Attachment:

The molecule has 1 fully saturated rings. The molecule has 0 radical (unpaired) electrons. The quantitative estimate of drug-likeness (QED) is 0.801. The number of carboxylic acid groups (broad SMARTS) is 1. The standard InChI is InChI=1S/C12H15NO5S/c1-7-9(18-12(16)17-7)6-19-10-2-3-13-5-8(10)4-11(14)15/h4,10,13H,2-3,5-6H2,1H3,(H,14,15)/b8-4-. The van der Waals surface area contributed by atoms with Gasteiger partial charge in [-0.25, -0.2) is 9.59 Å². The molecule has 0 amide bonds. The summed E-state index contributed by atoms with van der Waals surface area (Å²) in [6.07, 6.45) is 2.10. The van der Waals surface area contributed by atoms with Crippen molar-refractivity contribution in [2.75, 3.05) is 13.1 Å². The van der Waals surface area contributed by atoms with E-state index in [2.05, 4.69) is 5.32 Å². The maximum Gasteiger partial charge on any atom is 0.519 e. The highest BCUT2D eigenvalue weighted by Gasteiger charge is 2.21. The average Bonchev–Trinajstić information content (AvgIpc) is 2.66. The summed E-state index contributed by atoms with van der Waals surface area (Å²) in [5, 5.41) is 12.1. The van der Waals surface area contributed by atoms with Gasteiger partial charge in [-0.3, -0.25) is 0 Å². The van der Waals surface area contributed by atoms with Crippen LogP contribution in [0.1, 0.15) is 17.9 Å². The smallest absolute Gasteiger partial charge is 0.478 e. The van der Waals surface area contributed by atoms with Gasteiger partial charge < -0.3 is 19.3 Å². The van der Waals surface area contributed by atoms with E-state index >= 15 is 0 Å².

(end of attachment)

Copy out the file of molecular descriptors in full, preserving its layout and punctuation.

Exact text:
The molecule has 1 fully saturated rings. The molecule has 0 radical (unpaired) electrons. The quantitative estimate of drug-likeness (QED) is 0.801. The number of carboxylic acid groups (broad SMARTS) is 1. The standard InChI is InChI=1S/C12H15NO5S/c1-7-9(18-12(16)17-7)6-19-10-2-3-13-5-8(10)4-11(14)15/h4,10,13H,2-3,5-6H2,1H3,(H,14,15)/b8-4-. The van der Waals surface area contributed by atoms with Gasteiger partial charge in [-0.25, -0.2) is 9.59 Å². The molecule has 0 amide bonds. The summed E-state index contributed by atoms with van der Waals surface area (Å²) in [6.07, 6.45) is 2.10. The van der Waals surface area contributed by atoms with Crippen molar-refractivity contribution in [2.75, 3.05) is 13.1 Å². The van der Waals surface area contributed by atoms with E-state index in [2.05, 4.69) is 5.32 Å². The maximum Gasteiger partial charge on any atom is 0.519 e. The highest BCUT2D eigenvalue weighted by Gasteiger charge is 2.21. The average Bonchev–Trinajstić information content (AvgIpc) is 2.66. The summed E-state index contributed by atoms with van der Waals surface area (Å²) in [5, 5.41) is 12.1. The van der Waals surface area contributed by atoms with Gasteiger partial charge in [-0.3, -0.25) is 0 Å². The van der Waals surface area contributed by atoms with Crippen LogP contribution in [0.1, 0.15) is 17.9 Å². The smallest absolute Gasteiger partial charge is 0.478 e. The van der Waals surface area contributed by atoms with Gasteiger partial charge < -0.3 is 19.3 Å². The van der Waals surface area contributed by atoms with E-state index >= 15 is 0 Å².